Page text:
Rainbow Dash could all but hear the final words she didn’t say. Or back home at my cottage. Again, she idly wondered if Fluttershy would’ve stayed home if Rainbow Dash hadn’t decided to go. She puffed out her cheeks and shrugged.

“Yeah, I don’t know. We’ve been running all over the place, I don’t mind kicking back and hanging out for a bit. Just, maybe not with Phoreni all the time,” she said. She grinned at Fluttershy, hoping for some support, but the other pegasus didn’t look at her.

“Rainbow Dash!” said Rarity, glaring at her. “Phoreni has been nothing but helpful, and sure, she was a little brusque, but I know a good heart when I see one.”

Dash huffed. “Jeez, I’m not saying she’s not great, I’m just saying she’s not a lot of fun. It’s about as fun as hanging out with the Royal Equestrian Guard.” She grinned at Fluttershy, but the other pegasus didn’t laugh or even smile, still studiously avoiding looking at her.

“I think she had a lot of interesting things to say, really,” said Fluttershy, pointing to Rarity’s supply chest. “Rainbow Dash? Could you help me with the chest?”

“I happen to agree,” said Rarity while Dash moved to Fluttershy’s side. “Communicating may be a bit of a challenge, but I think she’s sold herself short with all this self-deprecation. She tries her best to explain, I feel.”

“Hey, Rarity. Do you think the leader guy who tried to stop us on the road has a ‘good heart’ too?” asked Dash, snickering. Once the pegasi had the chest sequestered inside, she opened their food box, and found that the only stuff they had left were a few kelp cakes and some of the treats Rarity liked. She grabbed a bite. “‘Cauhf’ ahm’ finking ‘no’”, she added.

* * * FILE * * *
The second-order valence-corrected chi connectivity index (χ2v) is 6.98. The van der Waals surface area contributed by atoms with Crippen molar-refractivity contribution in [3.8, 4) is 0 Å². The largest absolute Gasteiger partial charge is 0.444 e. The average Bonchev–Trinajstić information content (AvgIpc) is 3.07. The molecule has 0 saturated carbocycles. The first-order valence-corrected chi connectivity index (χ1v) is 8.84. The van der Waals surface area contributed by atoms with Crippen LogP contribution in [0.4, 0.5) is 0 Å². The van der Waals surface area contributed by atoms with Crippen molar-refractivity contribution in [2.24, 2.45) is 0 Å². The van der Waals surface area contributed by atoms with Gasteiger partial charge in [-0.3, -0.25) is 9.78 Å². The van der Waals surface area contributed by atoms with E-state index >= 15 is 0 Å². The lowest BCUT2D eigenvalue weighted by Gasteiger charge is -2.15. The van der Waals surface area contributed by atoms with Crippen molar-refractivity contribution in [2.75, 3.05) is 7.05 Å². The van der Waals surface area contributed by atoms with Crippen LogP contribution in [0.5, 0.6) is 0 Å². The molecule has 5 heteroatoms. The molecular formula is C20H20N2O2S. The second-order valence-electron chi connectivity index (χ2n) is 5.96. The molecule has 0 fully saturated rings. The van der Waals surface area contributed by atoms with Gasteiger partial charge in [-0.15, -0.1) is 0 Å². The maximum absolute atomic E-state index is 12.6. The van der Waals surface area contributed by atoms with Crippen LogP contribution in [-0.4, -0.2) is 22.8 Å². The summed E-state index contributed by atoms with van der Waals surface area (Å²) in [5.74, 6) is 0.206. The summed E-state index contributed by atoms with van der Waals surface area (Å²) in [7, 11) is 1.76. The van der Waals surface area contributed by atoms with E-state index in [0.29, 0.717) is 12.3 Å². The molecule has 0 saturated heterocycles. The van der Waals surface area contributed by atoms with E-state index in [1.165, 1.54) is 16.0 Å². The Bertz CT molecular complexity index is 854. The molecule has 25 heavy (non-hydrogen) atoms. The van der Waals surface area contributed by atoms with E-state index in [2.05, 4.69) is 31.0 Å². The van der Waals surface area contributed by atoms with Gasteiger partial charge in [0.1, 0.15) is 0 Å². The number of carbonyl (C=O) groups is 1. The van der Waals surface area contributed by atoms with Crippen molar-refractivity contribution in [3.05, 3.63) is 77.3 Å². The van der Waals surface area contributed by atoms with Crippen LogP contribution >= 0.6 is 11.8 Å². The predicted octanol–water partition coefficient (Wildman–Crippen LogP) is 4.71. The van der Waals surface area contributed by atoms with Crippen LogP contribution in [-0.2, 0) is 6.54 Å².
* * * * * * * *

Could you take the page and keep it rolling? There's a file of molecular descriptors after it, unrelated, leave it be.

“I’m sure he had his reasons,” said Fluttershy.

“Yes, I’m sure, and according to Phoreni, that ‘reason’ was laziness or unwillingness to take responsibility for us,” said Rarity affably. She waved a hoof. “Regardless, you have a point with what you said a moment ago. We have been stressing a lot, even after your… concessions.”

“Concessions?” Dash echoed, tossing the last of their stuff on the pile. She pushed the cart out of the way and stepped back inside.

“Slowing down our travel for my benefit,” said Rarity, shaking her head.

“Oh come on, are you still on that?” said Dash. “Walking around in that heat was stupid. Sure, we all wanna get this done, but we’re not gonna get anyone hurt. Besides, we’re travelling smarter, not slower, and smart can be fast!”

Fluttershy frowned ever so slightly, nodding with conviction.

“I didn’t mean to re-open any wounds, dear,” said Rarity, sighing. She raised her head and brightened the light from her horn ever so slightly, peering around at the room. “Hmh. This place is a little more claustrophobic than Twilight’s house, and a lot messier. I don’t even know how their light works. Did you see any fireflies out?”

“No, but it has been raining,” said Fluttershy. “They have lanterns and lights, but I don’t think they use any form of insects. We know they don’t use magic either, so I don’t know, I’m sorry.”

“Well, that’s one more mystery for us,” said Rarity. She looked straight up as though she could see through the ceiling to the second floor balcony, and the light of her horn shifted. “That, and finding a comfortable place in here to sleep. Perhaps the floor above is clean, unlike this place—and unlike us.” She held up a foreleg, inspecting it critically. The rain had helped a little, but they were all still flecked with dried or drying mud. “We really should find out what’s up there. Beds, I imagine.”